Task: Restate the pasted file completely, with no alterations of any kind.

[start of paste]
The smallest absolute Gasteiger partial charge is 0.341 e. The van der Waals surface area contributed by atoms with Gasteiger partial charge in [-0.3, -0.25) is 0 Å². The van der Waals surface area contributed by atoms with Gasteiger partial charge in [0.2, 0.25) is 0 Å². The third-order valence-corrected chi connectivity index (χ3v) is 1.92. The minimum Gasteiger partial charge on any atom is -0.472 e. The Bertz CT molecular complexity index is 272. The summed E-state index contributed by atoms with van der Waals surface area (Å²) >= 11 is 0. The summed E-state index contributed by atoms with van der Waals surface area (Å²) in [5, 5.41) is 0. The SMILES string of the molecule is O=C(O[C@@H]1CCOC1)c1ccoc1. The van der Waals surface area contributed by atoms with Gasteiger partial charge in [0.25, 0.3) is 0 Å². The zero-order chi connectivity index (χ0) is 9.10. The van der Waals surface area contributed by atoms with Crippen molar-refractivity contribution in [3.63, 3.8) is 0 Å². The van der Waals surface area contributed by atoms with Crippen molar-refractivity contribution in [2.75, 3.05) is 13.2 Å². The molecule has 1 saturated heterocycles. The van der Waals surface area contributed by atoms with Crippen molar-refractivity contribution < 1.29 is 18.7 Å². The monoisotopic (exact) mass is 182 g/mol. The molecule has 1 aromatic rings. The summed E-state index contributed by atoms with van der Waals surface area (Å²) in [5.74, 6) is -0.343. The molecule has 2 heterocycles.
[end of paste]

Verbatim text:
The smallest absolute Gasteiger partial charge is 0.341 e. The van der Waals surface area contributed by atoms with Gasteiger partial charge in [-0.3, -0.25) is 0 Å². The van der Waals surface area contributed by atoms with Gasteiger partial charge in [0.2, 0.25) is 0 Å². The third-order valence-corrected chi connectivity index (χ3v) is 1.92. The minimum Gasteiger partial charge on any atom is -0.472 e. The Bertz CT molecular complexity index is 272. The summed E-state index contributed by atoms with van der Waals surface area (Å²) >= 11 is 0. The summed E-state index contributed by atoms with van der Waals surface area (Å²) in [5, 5.41) is 0. The SMILES string of the molecule is O=C(O[C@@H]1CCOC1)c1ccoc1. The van der Waals surface area contributed by atoms with Gasteiger partial charge in [0.25, 0.3) is 0 Å². The zero-order chi connectivity index (χ0) is 9.10. The van der Waals surface area contributed by atoms with Crippen molar-refractivity contribution in [3.63, 3.8) is 0 Å². The van der Waals surface area contributed by atoms with Crippen molar-refractivity contribution in [2.75, 3.05) is 13.2 Å². The molecule has 1 saturated heterocycles. The van der Waals surface area contributed by atoms with Crippen molar-refractivity contribution < 1.29 is 18.7 Å². The monoisotopic (exact) mass is 182 g/mol. The molecule has 1 aromatic rings. The summed E-state index contributed by atoms with van der Waals surface area (Å²) in [5.74, 6) is -0.343. The molecule has 2 heterocycles.